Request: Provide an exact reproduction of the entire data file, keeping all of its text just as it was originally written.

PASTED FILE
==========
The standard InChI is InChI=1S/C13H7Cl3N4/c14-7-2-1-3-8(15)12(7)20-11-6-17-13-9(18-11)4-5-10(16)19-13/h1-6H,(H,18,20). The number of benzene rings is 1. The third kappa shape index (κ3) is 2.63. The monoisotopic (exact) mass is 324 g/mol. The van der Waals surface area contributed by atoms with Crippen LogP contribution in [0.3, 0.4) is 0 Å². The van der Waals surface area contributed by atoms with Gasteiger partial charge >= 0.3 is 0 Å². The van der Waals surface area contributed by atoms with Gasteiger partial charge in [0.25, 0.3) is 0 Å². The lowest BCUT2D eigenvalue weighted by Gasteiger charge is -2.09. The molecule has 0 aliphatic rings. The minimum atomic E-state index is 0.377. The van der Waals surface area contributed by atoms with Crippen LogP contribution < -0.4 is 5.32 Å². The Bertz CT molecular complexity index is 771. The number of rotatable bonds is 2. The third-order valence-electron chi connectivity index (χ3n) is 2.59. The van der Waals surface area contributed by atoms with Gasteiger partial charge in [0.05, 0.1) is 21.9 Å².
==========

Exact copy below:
The standard InChI is InChI=1S/C13H7Cl3N4/c14-7-2-1-3-8(15)12(7)20-11-6-17-13-9(18-11)4-5-10(16)19-13/h1-6H,(H,18,20). The number of benzene rings is 1. The third kappa shape index (κ3) is 2.63. The monoisotopic (exact) mass is 324 g/mol. The van der Waals surface area contributed by atoms with Crippen LogP contribution in [0.3, 0.4) is 0 Å². The van der Waals surface area contributed by atoms with Gasteiger partial charge >= 0.3 is 0 Å². The van der Waals surface area contributed by atoms with Gasteiger partial charge in [0.25, 0.3) is 0 Å². The lowest BCUT2D eigenvalue weighted by Gasteiger charge is -2.09. The molecule has 0 aliphatic rings. The minimum atomic E-state index is 0.377. The van der Waals surface area contributed by atoms with Crippen LogP contribution < -0.4 is 5.32 Å². The Bertz CT molecular complexity index is 771. The number of rotatable bonds is 2. The third-order valence-electron chi connectivity index (χ3n) is 2.59. The van der Waals surface area contributed by atoms with Gasteiger partial charge in [0.05, 0.1) is 21.9 Å².